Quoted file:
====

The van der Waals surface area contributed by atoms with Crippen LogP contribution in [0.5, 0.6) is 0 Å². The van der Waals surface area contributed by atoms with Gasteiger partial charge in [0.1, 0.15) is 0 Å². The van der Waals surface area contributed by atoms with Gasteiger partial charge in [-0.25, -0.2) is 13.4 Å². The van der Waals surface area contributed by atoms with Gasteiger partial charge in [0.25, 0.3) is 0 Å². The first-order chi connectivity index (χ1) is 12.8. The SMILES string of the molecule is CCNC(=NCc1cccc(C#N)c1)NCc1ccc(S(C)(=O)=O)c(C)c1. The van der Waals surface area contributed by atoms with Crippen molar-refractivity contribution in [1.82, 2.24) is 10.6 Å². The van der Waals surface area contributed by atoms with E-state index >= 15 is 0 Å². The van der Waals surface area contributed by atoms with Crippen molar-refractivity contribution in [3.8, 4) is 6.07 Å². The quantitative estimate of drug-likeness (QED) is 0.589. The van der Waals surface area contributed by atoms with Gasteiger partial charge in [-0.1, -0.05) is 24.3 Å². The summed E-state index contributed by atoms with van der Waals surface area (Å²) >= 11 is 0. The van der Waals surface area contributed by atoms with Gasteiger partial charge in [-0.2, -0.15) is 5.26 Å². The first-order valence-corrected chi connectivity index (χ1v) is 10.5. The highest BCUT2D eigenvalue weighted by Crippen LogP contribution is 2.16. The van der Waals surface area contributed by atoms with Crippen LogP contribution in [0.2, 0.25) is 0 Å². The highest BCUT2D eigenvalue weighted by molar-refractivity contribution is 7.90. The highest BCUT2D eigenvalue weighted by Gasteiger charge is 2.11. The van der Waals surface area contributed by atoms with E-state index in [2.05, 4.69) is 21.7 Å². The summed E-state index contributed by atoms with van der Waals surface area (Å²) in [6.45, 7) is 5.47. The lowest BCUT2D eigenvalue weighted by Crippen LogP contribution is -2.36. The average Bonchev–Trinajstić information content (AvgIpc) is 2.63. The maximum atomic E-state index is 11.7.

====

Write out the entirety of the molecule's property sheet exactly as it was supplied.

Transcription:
The van der Waals surface area contributed by atoms with Crippen LogP contribution in [0.5, 0.6) is 0 Å². The van der Waals surface area contributed by atoms with Gasteiger partial charge in [0.1, 0.15) is 0 Å². The van der Waals surface area contributed by atoms with Gasteiger partial charge in [-0.25, -0.2) is 13.4 Å². The van der Waals surface area contributed by atoms with Gasteiger partial charge in [0.25, 0.3) is 0 Å². The first-order chi connectivity index (χ1) is 12.8. The SMILES string of the molecule is CCNC(=NCc1cccc(C#N)c1)NCc1ccc(S(C)(=O)=O)c(C)c1. The van der Waals surface area contributed by atoms with Crippen molar-refractivity contribution in [1.82, 2.24) is 10.6 Å². The van der Waals surface area contributed by atoms with E-state index >= 15 is 0 Å². The van der Waals surface area contributed by atoms with Crippen molar-refractivity contribution in [3.8, 4) is 6.07 Å². The quantitative estimate of drug-likeness (QED) is 0.589. The van der Waals surface area contributed by atoms with Gasteiger partial charge in [-0.1, -0.05) is 24.3 Å². The summed E-state index contributed by atoms with van der Waals surface area (Å²) >= 11 is 0. The van der Waals surface area contributed by atoms with Gasteiger partial charge in [-0.2, -0.15) is 5.26 Å². The first-order valence-corrected chi connectivity index (χ1v) is 10.5. The highest BCUT2D eigenvalue weighted by Crippen LogP contribution is 2.16. The van der Waals surface area contributed by atoms with Crippen LogP contribution in [0.2, 0.25) is 0 Å². The highest BCUT2D eigenvalue weighted by molar-refractivity contribution is 7.90. The highest BCUT2D eigenvalue weighted by Gasteiger charge is 2.11. The van der Waals surface area contributed by atoms with E-state index in [2.05, 4.69) is 21.7 Å². The summed E-state index contributed by atoms with van der Waals surface area (Å²) in [6.45, 7) is 5.47. The lowest BCUT2D eigenvalue weighted by Crippen LogP contribution is -2.36. The average Bonchev–Trinajstić information content (AvgIpc) is 2.63. The maximum atomic E-state index is 11.7.